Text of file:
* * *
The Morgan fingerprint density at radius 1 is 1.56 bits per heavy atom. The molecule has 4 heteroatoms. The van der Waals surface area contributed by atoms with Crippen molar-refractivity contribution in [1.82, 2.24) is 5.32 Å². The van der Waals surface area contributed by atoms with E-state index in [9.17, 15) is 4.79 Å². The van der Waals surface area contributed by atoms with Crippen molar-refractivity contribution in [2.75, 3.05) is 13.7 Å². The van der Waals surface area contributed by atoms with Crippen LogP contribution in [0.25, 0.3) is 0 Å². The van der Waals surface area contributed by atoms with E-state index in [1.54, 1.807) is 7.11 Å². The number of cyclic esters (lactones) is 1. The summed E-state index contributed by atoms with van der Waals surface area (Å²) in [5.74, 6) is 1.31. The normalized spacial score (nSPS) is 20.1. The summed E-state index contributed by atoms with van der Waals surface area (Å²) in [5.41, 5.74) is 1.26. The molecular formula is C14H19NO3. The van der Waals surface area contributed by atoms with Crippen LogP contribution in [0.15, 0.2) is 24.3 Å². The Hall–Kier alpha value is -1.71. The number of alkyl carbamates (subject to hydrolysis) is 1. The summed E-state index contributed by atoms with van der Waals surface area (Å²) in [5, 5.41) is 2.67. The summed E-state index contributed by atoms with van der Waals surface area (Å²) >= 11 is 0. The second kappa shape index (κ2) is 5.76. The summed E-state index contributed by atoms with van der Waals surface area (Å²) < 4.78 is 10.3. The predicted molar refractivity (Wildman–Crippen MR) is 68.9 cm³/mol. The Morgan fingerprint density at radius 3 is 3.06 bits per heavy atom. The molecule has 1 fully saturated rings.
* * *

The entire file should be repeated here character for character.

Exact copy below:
The Morgan fingerprint density at radius 1 is 1.56 bits per heavy atom. The molecule has 4 heteroatoms. The van der Waals surface area contributed by atoms with Crippen molar-refractivity contribution in [1.82, 2.24) is 5.32 Å². The van der Waals surface area contributed by atoms with E-state index in [9.17, 15) is 4.79 Å². The van der Waals surface area contributed by atoms with Crippen molar-refractivity contribution in [2.75, 3.05) is 13.7 Å². The van der Waals surface area contributed by atoms with Crippen LogP contribution in [0.25, 0.3) is 0 Å². The van der Waals surface area contributed by atoms with E-state index in [1.54, 1.807) is 7.11 Å². The number of cyclic esters (lactones) is 1. The summed E-state index contributed by atoms with van der Waals surface area (Å²) in [5.74, 6) is 1.31. The normalized spacial score (nSPS) is 20.1. The summed E-state index contributed by atoms with van der Waals surface area (Å²) in [5.41, 5.74) is 1.26. The molecular formula is C14H19NO3. The van der Waals surface area contributed by atoms with Crippen LogP contribution in [0.15, 0.2) is 24.3 Å². The Hall–Kier alpha value is -1.71. The number of alkyl carbamates (subject to hydrolysis) is 1. The summed E-state index contributed by atoms with van der Waals surface area (Å²) in [5, 5.41) is 2.67. The summed E-state index contributed by atoms with van der Waals surface area (Å²) >= 11 is 0. The second kappa shape index (κ2) is 5.76. The summed E-state index contributed by atoms with van der Waals surface area (Å²) < 4.78 is 10.3. The predicted molar refractivity (Wildman–Crippen MR) is 68.9 cm³/mol. The Morgan fingerprint density at radius 3 is 3.06 bits per heavy atom. The molecule has 1 fully saturated rings.